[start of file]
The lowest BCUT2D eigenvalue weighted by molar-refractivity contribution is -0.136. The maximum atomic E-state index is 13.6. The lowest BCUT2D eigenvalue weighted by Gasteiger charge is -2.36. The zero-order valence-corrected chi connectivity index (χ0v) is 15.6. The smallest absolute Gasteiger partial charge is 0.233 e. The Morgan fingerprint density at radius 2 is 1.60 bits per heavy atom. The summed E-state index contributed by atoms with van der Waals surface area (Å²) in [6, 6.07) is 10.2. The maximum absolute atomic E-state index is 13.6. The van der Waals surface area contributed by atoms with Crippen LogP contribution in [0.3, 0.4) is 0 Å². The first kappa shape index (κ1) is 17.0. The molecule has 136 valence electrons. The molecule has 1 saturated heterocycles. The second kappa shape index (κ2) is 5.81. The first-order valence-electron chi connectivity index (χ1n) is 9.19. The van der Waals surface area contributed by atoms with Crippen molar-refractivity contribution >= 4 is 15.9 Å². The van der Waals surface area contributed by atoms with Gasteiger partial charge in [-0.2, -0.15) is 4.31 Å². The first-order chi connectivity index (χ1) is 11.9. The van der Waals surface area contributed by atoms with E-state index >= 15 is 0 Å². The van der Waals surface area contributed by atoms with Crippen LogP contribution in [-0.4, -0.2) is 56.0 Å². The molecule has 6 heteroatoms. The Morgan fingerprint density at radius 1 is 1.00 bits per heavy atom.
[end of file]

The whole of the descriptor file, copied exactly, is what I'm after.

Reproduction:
The lowest BCUT2D eigenvalue weighted by molar-refractivity contribution is -0.136. The maximum atomic E-state index is 13.6. The lowest BCUT2D eigenvalue weighted by Gasteiger charge is -2.36. The zero-order valence-corrected chi connectivity index (χ0v) is 15.6. The smallest absolute Gasteiger partial charge is 0.233 e. The Morgan fingerprint density at radius 2 is 1.60 bits per heavy atom. The summed E-state index contributed by atoms with van der Waals surface area (Å²) in [6, 6.07) is 10.2. The maximum absolute atomic E-state index is 13.6. The van der Waals surface area contributed by atoms with Crippen LogP contribution in [0.3, 0.4) is 0 Å². The first kappa shape index (κ1) is 17.0. The molecule has 136 valence electrons. The molecule has 1 saturated heterocycles. The second kappa shape index (κ2) is 5.81. The first-order valence-electron chi connectivity index (χ1n) is 9.19. The van der Waals surface area contributed by atoms with Crippen molar-refractivity contribution >= 4 is 15.9 Å². The van der Waals surface area contributed by atoms with Gasteiger partial charge in [-0.2, -0.15) is 4.31 Å². The first-order chi connectivity index (χ1) is 11.9. The van der Waals surface area contributed by atoms with E-state index >= 15 is 0 Å². The van der Waals surface area contributed by atoms with Crippen LogP contribution in [-0.4, -0.2) is 56.0 Å². The molecule has 6 heteroatoms. The Morgan fingerprint density at radius 1 is 1.00 bits per heavy atom.